Atlas IP, LLC v. Medtronic, Inc.

Addressing claim construction issues, the U.S. Court of Appeals for the Federal Circuit affirmed in part, reversed in part and remanded a district court’s summary judgment rulings finding that the district court did not properly consider the disputed terms in the context of the claims and the specification. Atlas IP, LLC v. Medtronic, Inc., Case Nos. 15-1071; -1105 (Fed. Cir., Oct. 29, 2015) (Taranto, J.).

Atlas sued Medtronic alleging infringement of a patent related to a protocol for controlling wireless network communications between a hub and remotes. The district court had already construed the claims of this patent in a related case (Atlas IP, LLC v. St. Jude Medical, Inc.), and adopted those constructions here. The district court granted summary judgment in Medtronic’s favor with respect to non-infringement and in Atlas’ favor with respect to a lack of anticipation or obviousness. Atlas appealed the non-infringement ruling, and Medtronic cross-appealed the validity ruling.

The Federal Circuit began its analysis noting that the question of infringement turned entirely on the proper construction for the term “establishing.” The district court held that the term “establishing” required the endpoint of the communication cycle to be communicated to the remotes before any remote transmits frames to the hub. On appeal, Atlas argued that the term “establishing” should be construed as “initiating,” in accordance with its plain and ordinary meaning. According to Atlas, “initiating” meant that the hub need not define the start and duration of communication cycles and their intervals, let alone transmit that definitional information. The Court disagreed, explaining that, in the context of the patent, the word must mean more than simply “initiating.” Rather, the context made clear that “establishing” means that information must be sent before the remotes begin transmitting. The Court also rejected Atlas’ reliance on a claim differentiation argument, explaining that the Court has “been cautious in assessing the force of claim differentiation in particular settings, recognizing that patentees often use different language to capture the same invention, discounting it where it is invoked based on independent claims rather than the relation of an independent and dependent claim, and not permitting it to override the strong evidence of meaning supplied by the specification.”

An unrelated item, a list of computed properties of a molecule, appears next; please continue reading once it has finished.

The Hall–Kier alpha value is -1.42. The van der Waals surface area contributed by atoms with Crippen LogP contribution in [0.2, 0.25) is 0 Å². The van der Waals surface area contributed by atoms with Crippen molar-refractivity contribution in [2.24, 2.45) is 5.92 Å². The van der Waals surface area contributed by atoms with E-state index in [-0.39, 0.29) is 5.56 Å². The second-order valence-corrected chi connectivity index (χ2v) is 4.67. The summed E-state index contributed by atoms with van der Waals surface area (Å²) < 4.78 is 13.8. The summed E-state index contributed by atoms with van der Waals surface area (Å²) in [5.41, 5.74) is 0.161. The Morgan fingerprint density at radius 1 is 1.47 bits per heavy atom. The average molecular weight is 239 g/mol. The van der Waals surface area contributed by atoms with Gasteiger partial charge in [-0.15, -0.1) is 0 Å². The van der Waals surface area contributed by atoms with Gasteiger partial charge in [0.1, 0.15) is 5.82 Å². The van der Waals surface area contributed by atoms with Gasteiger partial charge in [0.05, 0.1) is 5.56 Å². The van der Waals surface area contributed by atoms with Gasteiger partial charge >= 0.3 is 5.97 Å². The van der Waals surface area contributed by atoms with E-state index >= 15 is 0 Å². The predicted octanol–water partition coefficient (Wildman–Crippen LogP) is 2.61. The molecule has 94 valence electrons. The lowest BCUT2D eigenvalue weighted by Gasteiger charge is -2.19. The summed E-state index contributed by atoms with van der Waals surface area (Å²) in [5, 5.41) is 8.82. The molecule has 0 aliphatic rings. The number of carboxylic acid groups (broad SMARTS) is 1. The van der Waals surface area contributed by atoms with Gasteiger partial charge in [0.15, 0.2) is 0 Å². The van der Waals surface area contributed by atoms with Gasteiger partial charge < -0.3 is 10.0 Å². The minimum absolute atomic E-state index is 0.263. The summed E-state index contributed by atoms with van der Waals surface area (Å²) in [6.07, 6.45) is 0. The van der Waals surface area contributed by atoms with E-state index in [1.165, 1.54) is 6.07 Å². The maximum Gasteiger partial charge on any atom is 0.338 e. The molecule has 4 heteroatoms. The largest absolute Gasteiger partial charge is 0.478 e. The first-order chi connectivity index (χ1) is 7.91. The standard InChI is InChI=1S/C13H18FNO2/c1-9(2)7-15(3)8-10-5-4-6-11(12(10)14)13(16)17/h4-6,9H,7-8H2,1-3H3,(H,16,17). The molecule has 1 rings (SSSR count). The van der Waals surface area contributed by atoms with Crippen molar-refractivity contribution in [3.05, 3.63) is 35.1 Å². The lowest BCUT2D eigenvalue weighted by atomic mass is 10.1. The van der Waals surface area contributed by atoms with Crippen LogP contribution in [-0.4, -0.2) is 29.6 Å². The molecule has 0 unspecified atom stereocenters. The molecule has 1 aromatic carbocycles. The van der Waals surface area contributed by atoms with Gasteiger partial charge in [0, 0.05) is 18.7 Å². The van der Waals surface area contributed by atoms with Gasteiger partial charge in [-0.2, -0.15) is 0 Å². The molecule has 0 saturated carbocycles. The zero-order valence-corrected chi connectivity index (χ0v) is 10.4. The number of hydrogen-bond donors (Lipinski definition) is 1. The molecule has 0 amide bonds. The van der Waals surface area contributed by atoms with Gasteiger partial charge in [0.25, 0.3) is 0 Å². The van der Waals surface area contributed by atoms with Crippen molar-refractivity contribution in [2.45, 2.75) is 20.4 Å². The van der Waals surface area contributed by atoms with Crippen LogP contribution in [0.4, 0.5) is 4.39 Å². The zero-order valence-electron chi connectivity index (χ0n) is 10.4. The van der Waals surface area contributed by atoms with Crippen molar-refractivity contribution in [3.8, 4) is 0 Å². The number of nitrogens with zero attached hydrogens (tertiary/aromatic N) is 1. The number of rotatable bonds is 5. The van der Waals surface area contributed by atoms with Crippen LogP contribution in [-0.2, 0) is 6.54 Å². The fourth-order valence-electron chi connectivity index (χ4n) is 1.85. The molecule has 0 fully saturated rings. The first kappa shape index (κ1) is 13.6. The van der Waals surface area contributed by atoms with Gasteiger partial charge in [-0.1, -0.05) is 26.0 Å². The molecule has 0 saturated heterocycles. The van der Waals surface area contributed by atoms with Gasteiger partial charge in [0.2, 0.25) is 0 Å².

Next, the Court turned to the district court’s validity ruling, which likewise turned on a claim construction issue. Here, the Court found that “the district court’s construction is ambiguous on its face.” The district court’s construction was based on the plain and ordinary meaning of the disputed claim term. Looking again to the context provided by the claims and specification, the Court reversed the district court, finding that the district court erred by not “rely[ing] on anything for its construction except the claim words understood in isolation.”

The same day, the Federal Circuit issued another opinion vacating and remanding the district court’s summary judgment of non-infringement in the above-discussed related case, finding that the court’s holding was based on an incorrect claim construction. Atlas IP, LLC v. St. Jude Medical, Inc., Case No. 15-1190 (Fed. Cir., Oct. 29, 2015) (Taranto, J.). Here, the Federal Circuit disagreed with the district court’s construction of the term “in advance,” which appears in the same patent. According to the Court, the district court’s construction was overly narrow when the disputed term is properly considered in the context of the claim language and the specification